Anian

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Anian
Spoken in: Oriata
Timeline/Universe: The World
Total speakers: defunct
Genealogical classification: Oritanian
Basic word order: OVS
Morphological type: inflecting
Created by:
Padraic Brown 1990s, revisited in 2010s

Anian is a now dead language once widely spoken in the Eastlands of the World. It continues to be studied, however, as a philosophical language and holds a position not unlike Sanskrit - a language of ancient religious and philosophical literature. Anian is now studied solely as an adjunct to the study of the Tcani, or Precepts, of the Anian religion.

The history of Anian, which was the native language of Oriata, one of the Archaic Empires of the Eastlands, has a history going back some 10 to 15 thousand years. As a language of philosophical scripture, it has been quite resistant to change, and since the destruction of Oriata and the other ancient empires in the region, it has long since ceased to be a spoken or living language. In this respect, it is much like Sussian, another philosophical language of the area, though perhaps not quite so old.

Very few records of Old Oritanian are extant -- just some fragments of monumental inscription -- and the syllabary used is not the same as that of the later language. One fairly certain O.Or. word is HE-TUGQILLIMIILUN, meaning "within the City". If that's the ancestor of "hhtcrmîr", then quite a lot of vowel loss and other changes have happened within the language!


Sentence Structure is OVS. Interrogative particle is at end of phrase. Negative or affirmative particles at start of phrase. Anian sentences, or utterances, are composed minimally of a single substantive word which may be in some way modified (declined or conjugated) or left in its root form (unconjugate).

Substantives are words that name some thing, quality or action. They are the discrete nouns and verbs of other languages. In Anian, there are no truly distinct nouns or verbs; even to the point that the concepts aren’t applicable to Anian words. A substantive root may decline like a noun, conjugate like a verb, do both or even neither depending on the word’s specific function in an utterance.

Anian pronouns show a division of anaphoric v. cataphoric; i.e., whether they refer to a previously introduced antecedent or an unknown prodecent. The anaphoric pronouns are further divided into two sets of pronouns that are used with Active and Stative verbs. Anian pronouns do not vary for gender, however: dlimcso answers to he, she and it. (The Talarian stative pronouns derive from Anian forbears.)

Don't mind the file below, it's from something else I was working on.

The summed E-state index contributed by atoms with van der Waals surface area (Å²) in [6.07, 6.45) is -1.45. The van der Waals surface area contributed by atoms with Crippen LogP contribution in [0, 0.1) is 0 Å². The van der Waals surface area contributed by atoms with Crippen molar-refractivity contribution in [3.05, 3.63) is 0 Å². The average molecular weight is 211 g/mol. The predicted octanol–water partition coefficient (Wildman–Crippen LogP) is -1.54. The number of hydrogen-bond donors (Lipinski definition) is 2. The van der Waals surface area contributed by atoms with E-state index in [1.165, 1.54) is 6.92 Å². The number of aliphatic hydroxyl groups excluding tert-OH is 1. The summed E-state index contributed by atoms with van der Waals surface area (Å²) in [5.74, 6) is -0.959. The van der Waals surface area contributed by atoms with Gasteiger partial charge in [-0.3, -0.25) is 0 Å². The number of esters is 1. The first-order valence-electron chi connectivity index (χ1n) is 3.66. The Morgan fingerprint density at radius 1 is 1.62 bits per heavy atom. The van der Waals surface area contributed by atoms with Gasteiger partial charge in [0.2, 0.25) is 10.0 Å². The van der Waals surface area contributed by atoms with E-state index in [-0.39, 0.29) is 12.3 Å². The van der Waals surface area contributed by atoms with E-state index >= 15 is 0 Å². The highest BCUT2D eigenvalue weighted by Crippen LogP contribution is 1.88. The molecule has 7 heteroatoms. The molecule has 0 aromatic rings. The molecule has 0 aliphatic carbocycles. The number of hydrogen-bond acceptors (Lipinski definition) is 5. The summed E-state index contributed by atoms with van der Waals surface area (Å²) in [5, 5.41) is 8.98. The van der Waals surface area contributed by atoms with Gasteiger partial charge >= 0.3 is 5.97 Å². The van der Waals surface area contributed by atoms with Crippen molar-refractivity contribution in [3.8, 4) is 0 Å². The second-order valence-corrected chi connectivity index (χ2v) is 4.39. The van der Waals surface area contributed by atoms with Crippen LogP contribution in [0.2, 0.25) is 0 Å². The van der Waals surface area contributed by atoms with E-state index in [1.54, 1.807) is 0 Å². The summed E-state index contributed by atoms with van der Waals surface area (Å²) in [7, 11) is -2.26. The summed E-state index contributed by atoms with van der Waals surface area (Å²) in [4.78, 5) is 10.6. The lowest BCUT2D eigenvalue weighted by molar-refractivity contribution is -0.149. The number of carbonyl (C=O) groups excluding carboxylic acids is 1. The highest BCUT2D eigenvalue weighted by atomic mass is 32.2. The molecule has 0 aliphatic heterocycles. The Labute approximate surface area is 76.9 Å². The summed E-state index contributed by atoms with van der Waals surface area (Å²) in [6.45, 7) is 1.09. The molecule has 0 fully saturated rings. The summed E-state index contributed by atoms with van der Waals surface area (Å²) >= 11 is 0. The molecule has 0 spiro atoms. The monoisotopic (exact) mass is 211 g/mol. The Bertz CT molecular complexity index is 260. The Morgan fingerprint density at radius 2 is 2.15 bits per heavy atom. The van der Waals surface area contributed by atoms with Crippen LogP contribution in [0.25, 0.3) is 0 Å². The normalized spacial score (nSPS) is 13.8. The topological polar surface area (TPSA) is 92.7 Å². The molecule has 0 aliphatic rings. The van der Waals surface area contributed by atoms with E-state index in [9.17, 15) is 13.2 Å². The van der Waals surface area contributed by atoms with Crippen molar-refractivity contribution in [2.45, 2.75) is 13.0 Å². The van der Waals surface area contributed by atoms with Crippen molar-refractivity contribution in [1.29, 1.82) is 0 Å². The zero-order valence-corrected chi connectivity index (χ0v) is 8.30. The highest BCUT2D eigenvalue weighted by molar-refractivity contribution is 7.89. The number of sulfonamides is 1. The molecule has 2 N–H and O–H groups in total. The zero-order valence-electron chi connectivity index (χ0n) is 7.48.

Numerals: 1, ptang; 2, utrap; 3, mraram; 4, csar; 5, ptemsa; 6, hhnac; 7, rsanam; 8, utcsar; 9, ibmrel; 10, prangsa; 11, herhem; 12, mracsar.


The Tcani Hhtoccrc-i-baba-s-opt, or Precepts of a philosopher called Hhtoccrc-i-baba are a number of logia dating back to the classical era of Oriata.


1. a ptasconumî mîftupon-i-tlupîm; ctto? hĩy-s-op’ozrcîr-i-lklamunetta pîw dlimcso?

for seeks(intrans) NOM-search-of-maker-ACT; why? yes-ACC-way-of-lose-LOC PAST he?

Why does the seeker seek? Has he lost his way?


5. a tcani-tta : hto ptwenyarš-tta pîw ozum parinio

at prayer / while praying; into rest go we

While praying, we enter into Rest.


99. tcani-topt-i-xats : ptwenyarštta mpîw xats

Having prayed, me; at Rest now (am) I


167. hhcso-s-ehi lklamunum : hhcso-s-ehi ahhlklamunum.

you-self lose; you-self unlose

To find yourself, lose yourself.


236. mpîw pfotuurîma tlotottamat çtcano : ptumpon-i-tlupím cyastsen-i-tlupím.

thus stab.STAT tongue/blade.LOC.INSTR them : maker-of-hearing & maker-of-speaking

The sharp tongue stabs both the hearer and the speaker.


469. ftopumihhtoccrctopt’tpoñ ozunîma mpîw op’hhcso : quap nofptunum mî hhcso quap : op’tlopetc op’hhcso mpîw oettrsum mîhhtoccrq.


Go ye through the world (of Man); touch ye (it) not; the world gives you grief.


677. op’baba átêrhivlesrsum mpîw mîhhcso : op’htanî oettrsum pîw mîptumpo : op’nganga átêrhivlesrsum mpîw mîhhcso : op’tplanni oettrsum pîw mîdlimcso.

Bless ye your father; he gives you your country. Bless ye your mother; she gives you your life.


Mpîw vlesruma mî.os.tlupsu mî.tsweptufpmi.tlupsu!

I am the fish! (Or more literally: Indeed, is my essence the swimming-snake essence.)


The World



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